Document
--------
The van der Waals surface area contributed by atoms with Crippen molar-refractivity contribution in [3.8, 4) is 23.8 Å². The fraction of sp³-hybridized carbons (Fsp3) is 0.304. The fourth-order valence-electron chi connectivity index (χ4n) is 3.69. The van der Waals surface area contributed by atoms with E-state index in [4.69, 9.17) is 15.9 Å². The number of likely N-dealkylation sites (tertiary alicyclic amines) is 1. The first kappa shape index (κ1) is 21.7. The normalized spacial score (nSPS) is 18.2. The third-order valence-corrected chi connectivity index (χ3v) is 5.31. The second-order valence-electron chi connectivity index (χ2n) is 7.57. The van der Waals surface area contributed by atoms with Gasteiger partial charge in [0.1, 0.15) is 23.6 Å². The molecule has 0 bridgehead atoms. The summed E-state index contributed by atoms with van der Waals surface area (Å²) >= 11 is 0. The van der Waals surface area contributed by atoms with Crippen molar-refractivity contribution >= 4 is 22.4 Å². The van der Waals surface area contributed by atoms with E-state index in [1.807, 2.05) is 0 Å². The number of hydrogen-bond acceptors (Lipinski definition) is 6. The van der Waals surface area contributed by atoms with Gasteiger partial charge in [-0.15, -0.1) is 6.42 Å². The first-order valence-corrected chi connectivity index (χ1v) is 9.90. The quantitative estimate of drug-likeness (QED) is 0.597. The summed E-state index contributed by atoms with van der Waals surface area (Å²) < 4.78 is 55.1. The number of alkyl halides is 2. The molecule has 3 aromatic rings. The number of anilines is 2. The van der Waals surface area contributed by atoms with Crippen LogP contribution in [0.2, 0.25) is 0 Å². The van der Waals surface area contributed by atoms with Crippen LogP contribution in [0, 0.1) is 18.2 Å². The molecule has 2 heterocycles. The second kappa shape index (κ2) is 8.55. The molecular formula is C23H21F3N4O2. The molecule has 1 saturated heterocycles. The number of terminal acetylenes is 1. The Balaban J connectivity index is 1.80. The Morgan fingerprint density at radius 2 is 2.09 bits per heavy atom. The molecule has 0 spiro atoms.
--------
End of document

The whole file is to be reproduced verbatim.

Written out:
The van der Waals surface area contributed by atoms with Crippen molar-refractivity contribution in [3.8, 4) is 23.8 Å². The fraction of sp³-hybridized carbons (Fsp3) is 0.304. The fourth-order valence-electron chi connectivity index (χ4n) is 3.69. The van der Waals surface area contributed by atoms with E-state index in [4.69, 9.17) is 15.9 Å². The number of likely N-dealkylation sites (tertiary alicyclic amines) is 1. The first kappa shape index (κ1) is 21.7. The normalized spacial score (nSPS) is 18.2. The third-order valence-corrected chi connectivity index (χ3v) is 5.31. The second-order valence-electron chi connectivity index (χ2n) is 7.57. The van der Waals surface area contributed by atoms with Gasteiger partial charge in [0.1, 0.15) is 23.6 Å². The molecule has 0 bridgehead atoms. The summed E-state index contributed by atoms with van der Waals surface area (Å²) >= 11 is 0. The van der Waals surface area contributed by atoms with Crippen molar-refractivity contribution >= 4 is 22.4 Å². The van der Waals surface area contributed by atoms with E-state index in [1.807, 2.05) is 0 Å². The number of hydrogen-bond acceptors (Lipinski definition) is 6. The van der Waals surface area contributed by atoms with Gasteiger partial charge in [-0.15, -0.1) is 6.42 Å². The first-order valence-corrected chi connectivity index (χ1v) is 9.90. The quantitative estimate of drug-likeness (QED) is 0.597. The summed E-state index contributed by atoms with van der Waals surface area (Å²) < 4.78 is 55.1. The number of alkyl halides is 2. The molecule has 3 aromatic rings. The number of anilines is 2. The van der Waals surface area contributed by atoms with Crippen LogP contribution in [0.2, 0.25) is 0 Å². The van der Waals surface area contributed by atoms with Crippen LogP contribution in [0, 0.1) is 18.2 Å². The molecule has 2 heterocycles. The second kappa shape index (κ2) is 8.55. The molecular formula is C23H21F3N4O2. The molecule has 1 saturated heterocycles. The number of terminal acetylenes is 1. The Balaban J connectivity index is 1.80. The Morgan fingerprint density at radius 2 is 2.09 bits per heavy atom. The molecule has 0 spiro atoms.